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Exotic animal practice tips (Proceedings)

Article

Do not aggressively palpate females with distended coeloms or over-restrain for procedures (preovulatory stasis, egg bound, egg yolk peritonitis).

Practice Tips for Reptiles

      -Place on substrates that are not easily ingested – no calcium containing sand

      -Feed appropriately sized food and prey items

      -In iguanas & some of the other lizards recommend spaying/neutering prior to sexual maturity

      -Discuss long term problems of keeping reproductively intact

      -Do not aggressively palpate females with distended coeloms or over-restrain for procedures (preovulatory stasis, egg bound, egg yolk peritonitis)

      -Kidney disease prevalent in adult iguanas probably due to chronic dehydration and high protein diets when they were young

      -Encourage feeding of dead prey – fresh killed/frozen

      -Live prey should be removed if not eaten within five minutes

      -Tail amputation done manually at natural breaking planes

      -Do not suture

      -Snakes that are preshed will have a rosey "glow" to the ventrum which is different than the petecchial hemorrhages that are seen with snakes with septicemia

      -Warn clients of possible long erm complications and dysfunction from early severe NSHP

      -Ivermectin – not in turtles, tortoises and indigo snakes; w/caution in skinks; not w/in 10 days of ketamine use

      -Standing lateral view allows for better visualization of air space, better definition of ileus and more information in lizards

      -Careful what you say!

           "Keep warm during transport"

           "Swim once per day"

           "Increase the temperature of the cage"

           "Give this once per day"

      -Specific swimming recommendations

      -Specific recommendations on heat changes

      -NEVER ASSUME

      -Thermal burns are common as heat receptors are not the same as pain receptors and will seek heat especially if ill

      -No ICe fluids w/space occupying lesion

      -Annual PE, biannual fecal exams

      -Specific swimming recommendations

      -Not all "Reptile Lights" are the same

      -Define "gut loading" insect prey items

      -Discuss Salmonella risks w/all clients

      -Brochure on Salmonella and Reptiles available through ARAV

      -ANY disease process or procedure that is considered painful in other species should be considered painful in reptiles!

Practice Tips for Small Mammals

      -It is safer to place a rabbit backwards into a cage to prevent injury from kicking as you place it in.

      -Keep head elevated and neck uncrimped when rabbits and guinea pigs are anesthetized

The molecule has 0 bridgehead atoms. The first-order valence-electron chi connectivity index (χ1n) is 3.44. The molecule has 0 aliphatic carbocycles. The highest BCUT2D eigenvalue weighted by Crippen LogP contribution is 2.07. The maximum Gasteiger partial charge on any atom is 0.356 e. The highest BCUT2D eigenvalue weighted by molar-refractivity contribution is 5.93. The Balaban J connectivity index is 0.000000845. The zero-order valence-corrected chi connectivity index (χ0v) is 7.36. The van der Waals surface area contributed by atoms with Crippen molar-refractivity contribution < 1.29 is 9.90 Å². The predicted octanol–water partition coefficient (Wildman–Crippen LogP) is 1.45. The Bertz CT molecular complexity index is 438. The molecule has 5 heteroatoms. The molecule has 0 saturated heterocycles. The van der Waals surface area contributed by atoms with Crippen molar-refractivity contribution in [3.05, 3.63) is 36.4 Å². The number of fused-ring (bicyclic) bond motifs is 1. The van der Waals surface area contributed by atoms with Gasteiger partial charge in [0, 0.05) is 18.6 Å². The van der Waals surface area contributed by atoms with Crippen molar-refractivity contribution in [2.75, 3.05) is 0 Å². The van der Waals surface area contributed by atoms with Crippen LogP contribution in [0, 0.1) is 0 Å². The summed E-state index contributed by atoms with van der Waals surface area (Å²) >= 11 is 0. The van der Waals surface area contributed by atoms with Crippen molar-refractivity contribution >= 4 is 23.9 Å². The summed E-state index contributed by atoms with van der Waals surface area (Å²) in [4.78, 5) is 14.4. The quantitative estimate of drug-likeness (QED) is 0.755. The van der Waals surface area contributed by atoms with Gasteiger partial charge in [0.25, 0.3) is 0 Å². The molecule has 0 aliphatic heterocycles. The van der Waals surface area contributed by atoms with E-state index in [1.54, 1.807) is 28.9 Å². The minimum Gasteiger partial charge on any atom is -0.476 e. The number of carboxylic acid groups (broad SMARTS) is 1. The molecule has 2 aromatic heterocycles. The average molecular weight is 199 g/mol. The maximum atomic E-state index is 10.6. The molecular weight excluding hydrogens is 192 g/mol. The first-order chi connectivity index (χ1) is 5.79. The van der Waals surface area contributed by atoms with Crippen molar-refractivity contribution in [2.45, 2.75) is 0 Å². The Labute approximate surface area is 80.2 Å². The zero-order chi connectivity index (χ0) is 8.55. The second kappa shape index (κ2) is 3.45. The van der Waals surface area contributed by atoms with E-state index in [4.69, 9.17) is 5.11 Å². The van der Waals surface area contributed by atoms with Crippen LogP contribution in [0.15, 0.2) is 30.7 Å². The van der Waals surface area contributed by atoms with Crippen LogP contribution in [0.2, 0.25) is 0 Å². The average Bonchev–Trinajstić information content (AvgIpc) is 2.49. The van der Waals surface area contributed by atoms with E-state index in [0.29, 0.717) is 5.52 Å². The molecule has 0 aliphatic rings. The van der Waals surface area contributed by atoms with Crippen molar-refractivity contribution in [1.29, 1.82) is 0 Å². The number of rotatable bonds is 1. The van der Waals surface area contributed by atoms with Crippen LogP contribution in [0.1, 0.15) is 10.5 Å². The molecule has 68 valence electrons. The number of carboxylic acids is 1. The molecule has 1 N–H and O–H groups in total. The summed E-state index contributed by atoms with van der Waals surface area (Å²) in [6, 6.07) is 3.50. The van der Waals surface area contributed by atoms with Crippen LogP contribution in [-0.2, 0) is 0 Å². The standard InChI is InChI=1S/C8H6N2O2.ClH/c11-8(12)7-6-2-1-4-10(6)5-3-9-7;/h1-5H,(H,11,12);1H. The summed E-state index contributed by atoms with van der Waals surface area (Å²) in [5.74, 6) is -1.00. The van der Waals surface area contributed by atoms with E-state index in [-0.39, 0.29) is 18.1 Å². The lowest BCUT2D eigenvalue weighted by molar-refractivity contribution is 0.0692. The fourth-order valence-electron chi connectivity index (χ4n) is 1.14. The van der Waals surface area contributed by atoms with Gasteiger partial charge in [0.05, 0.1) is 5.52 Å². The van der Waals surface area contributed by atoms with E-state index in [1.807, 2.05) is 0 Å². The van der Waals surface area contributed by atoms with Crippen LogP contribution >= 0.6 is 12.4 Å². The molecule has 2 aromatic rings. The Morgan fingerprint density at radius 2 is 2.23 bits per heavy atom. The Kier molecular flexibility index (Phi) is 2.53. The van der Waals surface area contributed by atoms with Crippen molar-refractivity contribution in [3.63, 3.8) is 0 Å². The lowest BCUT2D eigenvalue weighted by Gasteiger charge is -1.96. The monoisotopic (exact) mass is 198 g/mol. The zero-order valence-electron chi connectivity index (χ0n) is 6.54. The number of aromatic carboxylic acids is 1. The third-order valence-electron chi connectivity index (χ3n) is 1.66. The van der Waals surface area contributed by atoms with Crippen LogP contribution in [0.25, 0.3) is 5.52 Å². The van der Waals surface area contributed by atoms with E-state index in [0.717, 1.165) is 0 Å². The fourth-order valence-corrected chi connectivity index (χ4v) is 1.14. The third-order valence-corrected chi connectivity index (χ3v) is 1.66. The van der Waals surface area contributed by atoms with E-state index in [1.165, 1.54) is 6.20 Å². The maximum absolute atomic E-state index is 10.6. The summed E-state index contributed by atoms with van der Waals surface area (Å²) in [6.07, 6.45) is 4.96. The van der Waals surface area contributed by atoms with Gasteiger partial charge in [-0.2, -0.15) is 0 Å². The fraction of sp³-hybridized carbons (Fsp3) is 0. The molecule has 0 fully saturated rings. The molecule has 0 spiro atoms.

-Do not tie legs, gently tape them out of your field

      -Non-herbivorous small mammals should have only limited fasting - four hours or less - prior to surgery

      -Never fast rabbits and guinea pigs for surgery

      -Check for subgingival spurs of the 1st upper PM in chinchillas that is interested in food but not eating

      -Guinea pigs will readily walk off the edge of the table so should always be carefully monitored.

      -Kidney changes such as cysts and hydronephrosis can be seen in ferrets that were fed melamine contaminated cat food

      -Obesity is an increasing problem in exotics and clients should be counseled early about nutrition and exercise

      -Always provide a towel for traction on the exam table.

      -Provide food items after oral exam

      -Hedgehogs, hamsters and other small mammals - can be difficult to examine their ventrum awake: place in clear plastic container to see ventrum

      -Dental procedures in small mammals should not be performed without proper speculums

      -Never pull tongue outside of mouth

      -Don't forget that other small mammals need dental care too: ferrets, coatamundi, pot bellied pigs, etc,

      -Never lift rabbits and guinea pigs up by the scruff or pick rabbits up by the ears. .

      -Keeping patients warm during surgery is important but it is easy to overheat small mammals that are not carefully monitored.

      -Rabbits and ferrets should never be declawed.

      -Alopecia of the lateral abdomen or flanks can indicate pain, can be d/t hormonal changes.

      -The risk of anesthesia is much less than the risk of reproductive problems in rabbits

      -Consider the same for guinea pigs and rats

      -Examine the penis of male guinea pigs to check for hair and sebaceous secretions that may build up

      -Never shave the bottom of the hind feet of rabbits.

      -Perivascular necrosis can occur with extravasation of injectable drugs in the marginal ear vein of rabbits.

Practice Tips for Exotics

      -Create a hospitalization ward for exotics away from other pets and rooms with ability to change temp and humidity for reptiles and birds

      -Keep fish wet with the water they arrived in and place them often back into the water between procedures, wear exam gloves and wet them as well

      -Venipuncture in fish can be done with fish anesth. or awake and taken from just ventral to the lateral line on the tail

      -Instruct clients to bring in 2 large pails of tank or pond water that the fish is used to in order to facilitate anesthesia

      -Analgesics should be provided immediately if pain is detected, before diagnostic procedures and treatment are persued.

      -Analgesics, Analgesics,

      -Analgesics!!

      -Analgesics, Analgesics!!

      -Analgesics, Analgesics, Analgesics!!

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